Social media has a rather frivolous reputation, full of idle entertainment chit-chat and for old school friends to hook up with each other after years of no contact.
However, Twitter in particular is gradually gaining in popularity as a wonderful source of information for professionals, teachers included. But if you haven’t delved into social media before, knowing where to get started on Twitter can seem like quite a daunting task. Here’s a guide to five of the best Twitter accounts for teachers to get you started.
Written by teachers for teachers, @TeachHub is an eclectic blend of chat, news, ideas and humour.Teachers can access unlimited free lesson ideas to help pep up their classroom. Recent Tweets in this area included a game to help physics students understand how aerodynamics work and 10 things students should understand about their digital footprint, a sobering introduction to the cyber world.
Some Tweets are simply shout outs for teachers to gossip and hang out in the virtual world; a recent topic of conversation was a question about which Mark Twain novel was a favourite. There are also cartoons, poems and humorous articles about life as a teacher that will undoubtedly provoke a secret smile amongst others in the profession.
A Twitter account from an assistant head teacher who also writes for The Guardian, the man behind the posts has won awards for his musings. @TeacherToolkit is a very active Tweeter and is also responsible for @SLTChat, a forum for teachers interested in school leadership. One of the most recent topics under discussion was ‘Morale boosters for tired staff’ whilst another popular subject recently featured in the forum was ‘How do teachers lead school improvement?’. A place for teachers to find empathy and understanding in fellow professionals, as well as the opportunity to get fresh ideas from others in the field, the Tweets from the @TeacherToolkit group are incredibly popular.
A fusion of news, views, blogs and videos, this Twitter feed relates to The National College. There are discussions for teachers to join in, such as ‘what do you wish you’d known as a new head?’ plus up to the minute information about new qualifications and columns on subjects of interest to teachers such as upcoming seminars and workshops. Teachers can join the National College for no charge and the Twitter feed is an unlimited pool of information for inspiration about lesson topics, themes and alternative teaching approaches.
4. @ EdnFoundation
A truly innovative Twitter feed, The Education Foundation is the first cross-sector think tank in the UK which has a bias towards reform and confronting policy challenges. A prolific re-Tweeter, The Education Foundation is a great portal where all kinds of posts and news updates can be found, along with who originally posted them (another great way to identify even more interesting Twitter feeds to follow!). Despite being such a great source of news, industry updates and information, The Education Foundation is just twelve months old, making its popularity on Twitter an even more impressive achievement.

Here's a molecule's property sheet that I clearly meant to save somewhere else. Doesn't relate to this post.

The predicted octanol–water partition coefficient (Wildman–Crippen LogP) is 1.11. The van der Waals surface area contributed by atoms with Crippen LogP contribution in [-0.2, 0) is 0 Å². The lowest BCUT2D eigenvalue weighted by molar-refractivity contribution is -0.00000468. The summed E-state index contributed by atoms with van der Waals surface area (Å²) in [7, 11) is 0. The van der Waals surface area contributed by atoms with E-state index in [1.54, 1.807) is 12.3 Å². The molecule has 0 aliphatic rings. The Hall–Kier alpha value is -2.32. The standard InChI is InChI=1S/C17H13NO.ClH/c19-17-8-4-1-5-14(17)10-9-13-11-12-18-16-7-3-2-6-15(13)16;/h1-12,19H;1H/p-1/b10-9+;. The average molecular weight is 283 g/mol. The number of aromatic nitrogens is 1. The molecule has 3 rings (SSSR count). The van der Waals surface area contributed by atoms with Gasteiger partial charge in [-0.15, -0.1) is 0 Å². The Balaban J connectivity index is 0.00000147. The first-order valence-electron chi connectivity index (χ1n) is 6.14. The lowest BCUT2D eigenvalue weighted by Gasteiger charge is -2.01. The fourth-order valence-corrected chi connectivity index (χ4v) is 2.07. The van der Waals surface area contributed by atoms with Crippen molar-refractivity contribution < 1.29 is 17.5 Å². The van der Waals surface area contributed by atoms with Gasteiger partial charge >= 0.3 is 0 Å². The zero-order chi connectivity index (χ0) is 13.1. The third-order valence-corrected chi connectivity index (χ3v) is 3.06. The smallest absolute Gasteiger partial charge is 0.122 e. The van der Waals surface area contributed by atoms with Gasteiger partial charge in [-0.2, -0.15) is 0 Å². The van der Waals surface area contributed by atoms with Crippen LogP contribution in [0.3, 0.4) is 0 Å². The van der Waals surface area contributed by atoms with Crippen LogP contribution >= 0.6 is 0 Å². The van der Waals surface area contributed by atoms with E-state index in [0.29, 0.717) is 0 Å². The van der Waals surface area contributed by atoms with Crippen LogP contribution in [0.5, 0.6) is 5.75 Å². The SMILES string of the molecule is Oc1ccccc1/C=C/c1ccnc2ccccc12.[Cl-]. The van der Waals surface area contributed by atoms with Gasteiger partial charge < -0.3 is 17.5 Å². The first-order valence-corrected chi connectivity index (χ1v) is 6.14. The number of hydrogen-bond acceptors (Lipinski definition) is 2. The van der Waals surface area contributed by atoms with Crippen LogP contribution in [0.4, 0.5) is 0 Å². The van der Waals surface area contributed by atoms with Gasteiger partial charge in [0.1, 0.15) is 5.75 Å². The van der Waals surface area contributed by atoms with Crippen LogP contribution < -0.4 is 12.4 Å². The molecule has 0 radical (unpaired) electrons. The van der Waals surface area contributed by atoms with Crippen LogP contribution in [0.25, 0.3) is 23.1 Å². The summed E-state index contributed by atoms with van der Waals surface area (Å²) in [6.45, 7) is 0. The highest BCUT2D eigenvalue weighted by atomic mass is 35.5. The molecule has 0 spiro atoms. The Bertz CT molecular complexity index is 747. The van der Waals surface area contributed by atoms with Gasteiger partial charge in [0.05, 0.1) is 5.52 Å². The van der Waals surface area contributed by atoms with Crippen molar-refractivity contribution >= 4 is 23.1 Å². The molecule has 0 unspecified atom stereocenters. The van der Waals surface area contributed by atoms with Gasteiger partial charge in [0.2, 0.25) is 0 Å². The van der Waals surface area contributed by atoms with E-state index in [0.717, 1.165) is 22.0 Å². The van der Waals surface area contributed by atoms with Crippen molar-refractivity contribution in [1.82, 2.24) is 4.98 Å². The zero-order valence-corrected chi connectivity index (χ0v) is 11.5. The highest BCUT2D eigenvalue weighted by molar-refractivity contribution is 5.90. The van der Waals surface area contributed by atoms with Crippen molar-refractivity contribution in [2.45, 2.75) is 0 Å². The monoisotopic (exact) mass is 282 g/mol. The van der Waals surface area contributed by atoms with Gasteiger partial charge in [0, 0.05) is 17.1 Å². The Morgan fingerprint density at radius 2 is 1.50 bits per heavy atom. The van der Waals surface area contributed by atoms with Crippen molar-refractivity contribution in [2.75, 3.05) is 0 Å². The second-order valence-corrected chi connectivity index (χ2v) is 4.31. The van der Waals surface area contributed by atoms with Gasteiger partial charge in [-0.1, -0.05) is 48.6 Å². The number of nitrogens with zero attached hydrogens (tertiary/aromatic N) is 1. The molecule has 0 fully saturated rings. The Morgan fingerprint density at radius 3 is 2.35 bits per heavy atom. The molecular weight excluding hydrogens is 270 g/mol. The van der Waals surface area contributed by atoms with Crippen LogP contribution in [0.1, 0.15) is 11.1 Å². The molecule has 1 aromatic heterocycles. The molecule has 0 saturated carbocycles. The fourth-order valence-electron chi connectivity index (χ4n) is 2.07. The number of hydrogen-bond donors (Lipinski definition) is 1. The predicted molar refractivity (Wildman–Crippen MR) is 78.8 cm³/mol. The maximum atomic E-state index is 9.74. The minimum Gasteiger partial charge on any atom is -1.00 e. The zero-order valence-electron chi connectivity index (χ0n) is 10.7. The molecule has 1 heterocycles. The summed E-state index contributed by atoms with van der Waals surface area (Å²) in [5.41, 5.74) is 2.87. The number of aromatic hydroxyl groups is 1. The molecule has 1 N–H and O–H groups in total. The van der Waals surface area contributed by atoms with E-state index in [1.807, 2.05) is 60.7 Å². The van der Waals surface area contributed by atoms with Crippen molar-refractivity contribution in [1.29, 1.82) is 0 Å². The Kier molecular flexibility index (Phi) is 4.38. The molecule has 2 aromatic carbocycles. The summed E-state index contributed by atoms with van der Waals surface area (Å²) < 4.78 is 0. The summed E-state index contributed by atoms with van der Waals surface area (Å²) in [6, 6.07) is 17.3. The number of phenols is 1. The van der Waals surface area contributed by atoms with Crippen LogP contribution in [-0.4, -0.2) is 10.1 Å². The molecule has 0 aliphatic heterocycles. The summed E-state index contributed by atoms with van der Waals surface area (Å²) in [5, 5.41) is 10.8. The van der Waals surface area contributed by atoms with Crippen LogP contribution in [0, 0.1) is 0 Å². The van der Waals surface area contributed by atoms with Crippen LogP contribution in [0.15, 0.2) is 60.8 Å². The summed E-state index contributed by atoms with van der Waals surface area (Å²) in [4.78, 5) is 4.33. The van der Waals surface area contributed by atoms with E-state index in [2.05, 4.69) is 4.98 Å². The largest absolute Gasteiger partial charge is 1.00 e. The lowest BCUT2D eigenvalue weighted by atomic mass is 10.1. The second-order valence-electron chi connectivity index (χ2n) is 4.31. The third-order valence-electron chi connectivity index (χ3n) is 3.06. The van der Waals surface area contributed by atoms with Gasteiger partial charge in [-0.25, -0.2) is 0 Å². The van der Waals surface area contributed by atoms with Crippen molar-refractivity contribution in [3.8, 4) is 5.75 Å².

An inspirational social enterprise, @humanutopia is committed to the six principles that OFSTED quotes, along with many other related themes along the way. Themes discussed during November included bullying, autism and embracing diversity. With plenty of links to inspirational quotes, bespoke courses and newsletters, this Twitter account is one to lift your heart. And for anyone deeply affected by the topics in any of their forums, additional support and advice is also provided via an external website.
The above five Twitter feeds are just a tiny fraction of the many out there, a number which is growing every day. With organisations increasingly using Twitter as a means to reach their audience, the practical uses for social media are seemingly unending.
Whether you are a social media veteran or a Twitter virgin, looking for teaching jobs in London, Manchester, Paris or Rome, you will be able to easily navigate around the above accounts to find the information which is of interest to you.
Author info:An article by Danielle Wright, an experienced Education writer and avid social media user.